The background to the development of proof theory since 1960 is contained in the article (MATHEMATICS, FOUNDATIONS OF), Vol. 5, pp. 208- 209. Brie y, Hilbert's program (H.P.), inaugurated in the 1920s, aimed to secure the foundations of mathematics by giving nitary consistency proofs of formal systems such as for number theory, analysis and set theory, in which informal mathematics can be represented directly. These systems are based on classical logic and implicitly or explicitly depend on the assumption of \completed in nite" totalities. Consistency of a system S (containing a modicum of elementary number theory) is su cient to ensure that any nitary meaningful statement about the natural numbers which is provable in S is correct under the intended interpretation. Thus, in Hilbert's view, consistency of S would serve to eliminate the \completed in nite" in favor of the \potential in nite" and thus secure the body of mathematics represented in S. Hilbert established the subject of proof theory as a technical part of mathematical logic by means of which his program was to be carried out its methods will be described below. In 1931, Godel's second incompleteness theorem raised a prima facieobstacle to H.P. for the system Z of elementary number theory (also called Peano Arithmetic, and denoted below by PA) since all previously recognized forms of nitary reasoning could be formalized within it. In any case, Hilbert's program could not possibly succeed for any system such as set theory in which all nitary notions and reasoning could unquestionably be formalized. These obstacles led workers in proof theory to modify H.P. in two kinds of ways. The rst was to seek reductions of various formal systems S to more constructive systems S 0. The second was to shift the aims from foundational ones to more mathematical ones. Examples of 1 the former move are the reductions of PA to intuitionistic arithmetic HA, and Gentzen's consistency proof of PA by nitary reasoning coupled with quanti er-free trans nite induction up to the ordinal , TI( 0), both obtained in the 1930s (cf..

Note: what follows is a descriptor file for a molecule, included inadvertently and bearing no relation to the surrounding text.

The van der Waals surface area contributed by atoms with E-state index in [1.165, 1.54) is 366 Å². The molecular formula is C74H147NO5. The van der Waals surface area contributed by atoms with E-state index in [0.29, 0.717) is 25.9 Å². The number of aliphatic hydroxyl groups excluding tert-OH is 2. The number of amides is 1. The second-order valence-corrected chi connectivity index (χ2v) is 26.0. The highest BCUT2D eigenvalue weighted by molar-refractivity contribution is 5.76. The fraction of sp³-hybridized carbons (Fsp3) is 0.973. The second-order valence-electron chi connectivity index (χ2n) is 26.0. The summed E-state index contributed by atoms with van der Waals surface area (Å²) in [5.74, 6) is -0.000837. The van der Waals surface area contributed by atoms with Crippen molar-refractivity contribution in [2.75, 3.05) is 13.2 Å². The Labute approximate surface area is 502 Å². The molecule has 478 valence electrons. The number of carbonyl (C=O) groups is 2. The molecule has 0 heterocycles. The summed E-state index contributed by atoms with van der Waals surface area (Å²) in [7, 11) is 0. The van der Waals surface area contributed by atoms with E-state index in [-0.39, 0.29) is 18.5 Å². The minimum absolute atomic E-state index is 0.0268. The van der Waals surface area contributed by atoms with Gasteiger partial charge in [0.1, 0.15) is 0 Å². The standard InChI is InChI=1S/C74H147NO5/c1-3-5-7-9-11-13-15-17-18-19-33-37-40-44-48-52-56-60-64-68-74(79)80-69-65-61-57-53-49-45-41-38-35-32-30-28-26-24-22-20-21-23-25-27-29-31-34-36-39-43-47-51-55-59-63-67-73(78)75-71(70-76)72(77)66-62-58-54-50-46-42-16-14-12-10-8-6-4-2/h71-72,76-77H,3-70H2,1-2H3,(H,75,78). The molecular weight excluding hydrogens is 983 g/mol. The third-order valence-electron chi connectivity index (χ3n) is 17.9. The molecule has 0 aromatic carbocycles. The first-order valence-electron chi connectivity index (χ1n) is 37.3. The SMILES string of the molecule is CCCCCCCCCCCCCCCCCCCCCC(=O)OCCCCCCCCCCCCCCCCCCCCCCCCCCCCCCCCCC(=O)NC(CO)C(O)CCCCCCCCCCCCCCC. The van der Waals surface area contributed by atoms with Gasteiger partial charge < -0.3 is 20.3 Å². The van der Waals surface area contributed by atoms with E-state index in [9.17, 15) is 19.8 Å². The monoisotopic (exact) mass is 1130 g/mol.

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Hilbert's Program Sixty Years Later.Wilfried Sieg - 1988 - Journal of Symbolic Logic 53 (2):338-348.

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